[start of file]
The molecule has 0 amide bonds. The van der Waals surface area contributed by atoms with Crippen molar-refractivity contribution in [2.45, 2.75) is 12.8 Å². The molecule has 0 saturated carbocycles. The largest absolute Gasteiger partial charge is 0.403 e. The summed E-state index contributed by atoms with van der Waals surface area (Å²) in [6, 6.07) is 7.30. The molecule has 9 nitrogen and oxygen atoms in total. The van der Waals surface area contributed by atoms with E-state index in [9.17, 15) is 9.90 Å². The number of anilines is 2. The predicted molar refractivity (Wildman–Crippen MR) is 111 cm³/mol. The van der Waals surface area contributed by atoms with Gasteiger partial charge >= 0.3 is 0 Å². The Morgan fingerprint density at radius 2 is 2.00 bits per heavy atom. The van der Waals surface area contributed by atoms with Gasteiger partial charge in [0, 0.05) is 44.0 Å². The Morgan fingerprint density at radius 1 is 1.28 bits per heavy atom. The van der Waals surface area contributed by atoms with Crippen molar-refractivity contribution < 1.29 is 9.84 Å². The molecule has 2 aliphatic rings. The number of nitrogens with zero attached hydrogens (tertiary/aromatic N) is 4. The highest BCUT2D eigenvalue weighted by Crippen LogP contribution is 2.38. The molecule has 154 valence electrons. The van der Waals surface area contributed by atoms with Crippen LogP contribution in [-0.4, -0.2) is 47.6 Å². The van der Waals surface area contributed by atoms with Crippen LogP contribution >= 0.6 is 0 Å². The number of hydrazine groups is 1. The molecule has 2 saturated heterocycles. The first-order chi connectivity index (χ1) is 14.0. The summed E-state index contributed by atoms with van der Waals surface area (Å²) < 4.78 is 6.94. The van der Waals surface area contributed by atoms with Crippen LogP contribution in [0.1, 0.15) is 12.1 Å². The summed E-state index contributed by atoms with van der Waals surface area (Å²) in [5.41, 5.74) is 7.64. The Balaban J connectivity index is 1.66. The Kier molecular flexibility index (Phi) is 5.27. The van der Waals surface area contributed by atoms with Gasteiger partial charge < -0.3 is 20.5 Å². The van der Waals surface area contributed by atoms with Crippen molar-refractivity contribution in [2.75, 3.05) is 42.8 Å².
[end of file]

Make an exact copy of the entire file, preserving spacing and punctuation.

The molecule has 0 amide bonds. The van der Waals surface area contributed by atoms with Crippen molar-refractivity contribution in [2.45, 2.75) is 12.8 Å². The molecule has 0 saturated carbocycles. The largest absolute Gasteiger partial charge is 0.403 e. The summed E-state index contributed by atoms with van der Waals surface area (Å²) in [6, 6.07) is 7.30. The molecule has 9 nitrogen and oxygen atoms in total. The van der Waals surface area contributed by atoms with E-state index in [9.17, 15) is 9.90 Å². The number of anilines is 2. The predicted molar refractivity (Wildman–Crippen MR) is 111 cm³/mol. The van der Waals surface area contributed by atoms with Gasteiger partial charge >= 0.3 is 0 Å². The Morgan fingerprint density at radius 2 is 2.00 bits per heavy atom. The van der Waals surface area contributed by atoms with Gasteiger partial charge in [0, 0.05) is 44.0 Å². The Morgan fingerprint density at radius 1 is 1.28 bits per heavy atom. The van der Waals surface area contributed by atoms with Crippen molar-refractivity contribution < 1.29 is 9.84 Å². The molecule has 2 aliphatic rings. The number of nitrogens with zero attached hydrogens (tertiary/aromatic N) is 4. The highest BCUT2D eigenvalue weighted by Crippen LogP contribution is 2.38. The molecule has 154 valence electrons. The van der Waals surface area contributed by atoms with Crippen LogP contribution in [-0.4, -0.2) is 47.6 Å². The van der Waals surface area contributed by atoms with Crippen LogP contribution >= 0.6 is 0 Å². The number of hydrazine groups is 1. The molecule has 2 saturated heterocycles. The first-order chi connectivity index (χ1) is 14.0. The summed E-state index contributed by atoms with van der Waals surface area (Å²) < 4.78 is 6.94. The van der Waals surface area contributed by atoms with Crippen LogP contribution in [0.1, 0.15) is 12.1 Å². The summed E-state index contributed by atoms with van der Waals surface area (Å²) in [5.41, 5.74) is 7.64. The Balaban J connectivity index is 1.66. The Kier molecular flexibility index (Phi) is 5.27. The van der Waals surface area contributed by atoms with Gasteiger partial charge < -0.3 is 20.5 Å². The van der Waals surface area contributed by atoms with Crippen molar-refractivity contribution in [2.75, 3.05) is 42.8 Å².